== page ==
Friday, February 15, 2019

Food Fact Friday: Cassava!


Have you heard of cassava? It’s a tuber (a starchy root vegetable) that is popular within the Paleo-community. It’s not a grain, yet it can be used to make things like crackers, chips and breads, which would typically be off-limit foods when eating on any grain-free diet.

Cassava is grown in the tropical regions of the world. It is able to withstand difficult growing conditions, and is one of the most drought-tolerant crops.

Although I faithfully promote (and eat) a diet consisting mostly of real food (unprocessed and unpackaged) I do like to try new foods that become available. Those of you who know me, know that one of my most favourite things to do when traveling to the USA is a "pilgrimage" to Whole Foods and Trader Joes, where I like to find items that are either unavailable or yet not released to us Canadians.

Besides being a non-grain, Cassava doesn’t have anything too remarkable nutrient-wise going for it. Couple of fun facts:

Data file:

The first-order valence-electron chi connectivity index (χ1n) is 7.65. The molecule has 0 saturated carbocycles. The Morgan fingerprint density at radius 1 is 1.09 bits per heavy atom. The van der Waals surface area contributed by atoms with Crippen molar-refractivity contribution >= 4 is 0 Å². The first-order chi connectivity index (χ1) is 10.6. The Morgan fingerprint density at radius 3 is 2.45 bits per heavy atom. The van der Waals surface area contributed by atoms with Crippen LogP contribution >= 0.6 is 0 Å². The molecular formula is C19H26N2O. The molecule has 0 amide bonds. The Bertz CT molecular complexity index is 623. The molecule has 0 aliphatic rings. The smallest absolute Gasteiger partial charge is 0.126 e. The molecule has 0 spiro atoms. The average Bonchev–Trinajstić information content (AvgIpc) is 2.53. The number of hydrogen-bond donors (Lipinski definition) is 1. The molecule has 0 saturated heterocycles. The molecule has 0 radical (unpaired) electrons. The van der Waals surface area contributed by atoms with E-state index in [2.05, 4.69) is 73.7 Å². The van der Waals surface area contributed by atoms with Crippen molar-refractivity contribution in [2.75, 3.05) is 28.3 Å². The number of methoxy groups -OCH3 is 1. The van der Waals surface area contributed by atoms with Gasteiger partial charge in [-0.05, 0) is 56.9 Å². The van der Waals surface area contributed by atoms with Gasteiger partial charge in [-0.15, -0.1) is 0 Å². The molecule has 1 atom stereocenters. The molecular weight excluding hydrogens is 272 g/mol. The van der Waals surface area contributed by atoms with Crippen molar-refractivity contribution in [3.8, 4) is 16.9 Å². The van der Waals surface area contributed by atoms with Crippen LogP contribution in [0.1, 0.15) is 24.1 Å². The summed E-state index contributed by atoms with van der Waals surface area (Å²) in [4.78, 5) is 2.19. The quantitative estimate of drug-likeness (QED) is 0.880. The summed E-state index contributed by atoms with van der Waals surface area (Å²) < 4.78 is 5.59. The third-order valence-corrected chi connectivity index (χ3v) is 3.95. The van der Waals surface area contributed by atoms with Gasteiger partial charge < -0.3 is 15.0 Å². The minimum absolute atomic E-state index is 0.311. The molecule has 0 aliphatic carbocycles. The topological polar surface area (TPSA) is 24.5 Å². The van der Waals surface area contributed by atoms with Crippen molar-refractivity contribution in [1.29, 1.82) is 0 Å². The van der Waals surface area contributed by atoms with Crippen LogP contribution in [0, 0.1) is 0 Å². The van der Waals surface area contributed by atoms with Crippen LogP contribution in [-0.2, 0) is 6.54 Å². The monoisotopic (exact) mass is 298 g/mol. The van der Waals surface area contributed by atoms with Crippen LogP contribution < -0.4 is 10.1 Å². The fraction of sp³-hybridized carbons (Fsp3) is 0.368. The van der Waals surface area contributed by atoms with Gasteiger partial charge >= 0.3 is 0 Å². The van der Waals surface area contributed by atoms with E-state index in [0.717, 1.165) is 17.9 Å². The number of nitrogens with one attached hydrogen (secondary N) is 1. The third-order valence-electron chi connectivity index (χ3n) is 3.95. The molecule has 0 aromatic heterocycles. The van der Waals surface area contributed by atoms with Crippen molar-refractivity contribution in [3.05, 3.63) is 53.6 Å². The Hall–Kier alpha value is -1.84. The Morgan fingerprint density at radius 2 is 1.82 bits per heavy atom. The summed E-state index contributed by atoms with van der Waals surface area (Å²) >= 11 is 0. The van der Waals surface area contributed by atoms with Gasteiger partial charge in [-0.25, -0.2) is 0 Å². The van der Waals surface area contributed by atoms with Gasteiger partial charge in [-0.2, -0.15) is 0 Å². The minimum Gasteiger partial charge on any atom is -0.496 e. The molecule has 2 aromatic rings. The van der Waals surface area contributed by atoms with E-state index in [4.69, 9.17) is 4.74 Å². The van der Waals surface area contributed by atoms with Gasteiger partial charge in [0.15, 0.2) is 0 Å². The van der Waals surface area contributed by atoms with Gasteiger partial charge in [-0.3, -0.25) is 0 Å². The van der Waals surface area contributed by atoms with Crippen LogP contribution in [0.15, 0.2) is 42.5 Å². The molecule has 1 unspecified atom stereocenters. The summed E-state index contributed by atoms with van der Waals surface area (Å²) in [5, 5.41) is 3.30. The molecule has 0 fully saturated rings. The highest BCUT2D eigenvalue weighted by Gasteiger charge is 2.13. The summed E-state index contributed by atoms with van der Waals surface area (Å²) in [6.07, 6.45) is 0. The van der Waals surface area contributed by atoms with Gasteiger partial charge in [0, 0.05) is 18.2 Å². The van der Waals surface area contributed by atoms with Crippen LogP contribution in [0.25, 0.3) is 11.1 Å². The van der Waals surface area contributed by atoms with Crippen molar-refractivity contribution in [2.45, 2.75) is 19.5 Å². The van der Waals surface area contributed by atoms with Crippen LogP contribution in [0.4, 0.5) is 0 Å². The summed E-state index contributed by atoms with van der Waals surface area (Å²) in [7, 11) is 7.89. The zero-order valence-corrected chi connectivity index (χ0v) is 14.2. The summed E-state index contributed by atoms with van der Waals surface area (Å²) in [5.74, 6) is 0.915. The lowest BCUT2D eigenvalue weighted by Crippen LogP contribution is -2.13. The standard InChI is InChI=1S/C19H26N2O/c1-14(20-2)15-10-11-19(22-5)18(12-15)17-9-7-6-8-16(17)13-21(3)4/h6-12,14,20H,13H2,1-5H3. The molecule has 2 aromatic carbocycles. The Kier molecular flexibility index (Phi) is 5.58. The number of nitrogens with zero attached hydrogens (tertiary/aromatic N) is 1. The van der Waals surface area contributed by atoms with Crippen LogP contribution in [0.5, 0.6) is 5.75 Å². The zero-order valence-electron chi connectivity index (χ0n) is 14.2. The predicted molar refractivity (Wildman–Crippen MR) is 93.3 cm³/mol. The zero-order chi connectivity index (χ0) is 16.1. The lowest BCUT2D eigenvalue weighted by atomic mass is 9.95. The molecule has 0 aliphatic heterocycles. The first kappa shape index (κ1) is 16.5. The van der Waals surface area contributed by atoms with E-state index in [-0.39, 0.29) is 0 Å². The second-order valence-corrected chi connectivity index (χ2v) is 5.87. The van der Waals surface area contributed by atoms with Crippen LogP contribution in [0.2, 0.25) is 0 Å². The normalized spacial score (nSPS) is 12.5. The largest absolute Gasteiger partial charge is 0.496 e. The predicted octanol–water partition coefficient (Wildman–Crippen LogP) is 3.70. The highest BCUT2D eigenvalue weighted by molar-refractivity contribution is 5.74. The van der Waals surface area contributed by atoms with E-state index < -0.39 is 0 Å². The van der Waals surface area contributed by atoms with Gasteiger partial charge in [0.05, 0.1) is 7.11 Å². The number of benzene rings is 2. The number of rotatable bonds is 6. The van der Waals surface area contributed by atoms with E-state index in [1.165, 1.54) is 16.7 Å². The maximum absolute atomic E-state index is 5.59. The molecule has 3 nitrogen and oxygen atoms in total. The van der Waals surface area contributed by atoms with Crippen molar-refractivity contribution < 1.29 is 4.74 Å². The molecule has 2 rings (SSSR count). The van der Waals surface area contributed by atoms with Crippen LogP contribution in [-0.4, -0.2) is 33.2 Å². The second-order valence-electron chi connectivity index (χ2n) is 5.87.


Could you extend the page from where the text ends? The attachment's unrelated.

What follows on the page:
*Raw cassava can be poisonous and must be cooked. It contains cyanogenic glycosides. (Cyanide!)

*Cassava is high in resistant starch. (Remember we talked about resistant starch when we examined Tigernuts!?) You may recall, this type of starch is just what it sounds like: resistant to digestion. It passes through most of the small intestine, and then gets consumed by our microbiota in the large intestine. (Food that our healthy gut microbiome “consumes” is referred to a PRE-biotic).

*Nutritionally speaking, cassava isn’t that special, and is actually higher in calories than other root vegetables like beets and sweet potatoes.

*However, the fact that it’s higher in calories makes it an important crop for developing countries.

Interesting Article: https://www.intechopen.com/books/toxicology-new-aspects-to-this-scientific-conundrum/a-review-of-cyanogenic-glycosides-in-edible-plants

Photo Credit to: The Pioneer Woman


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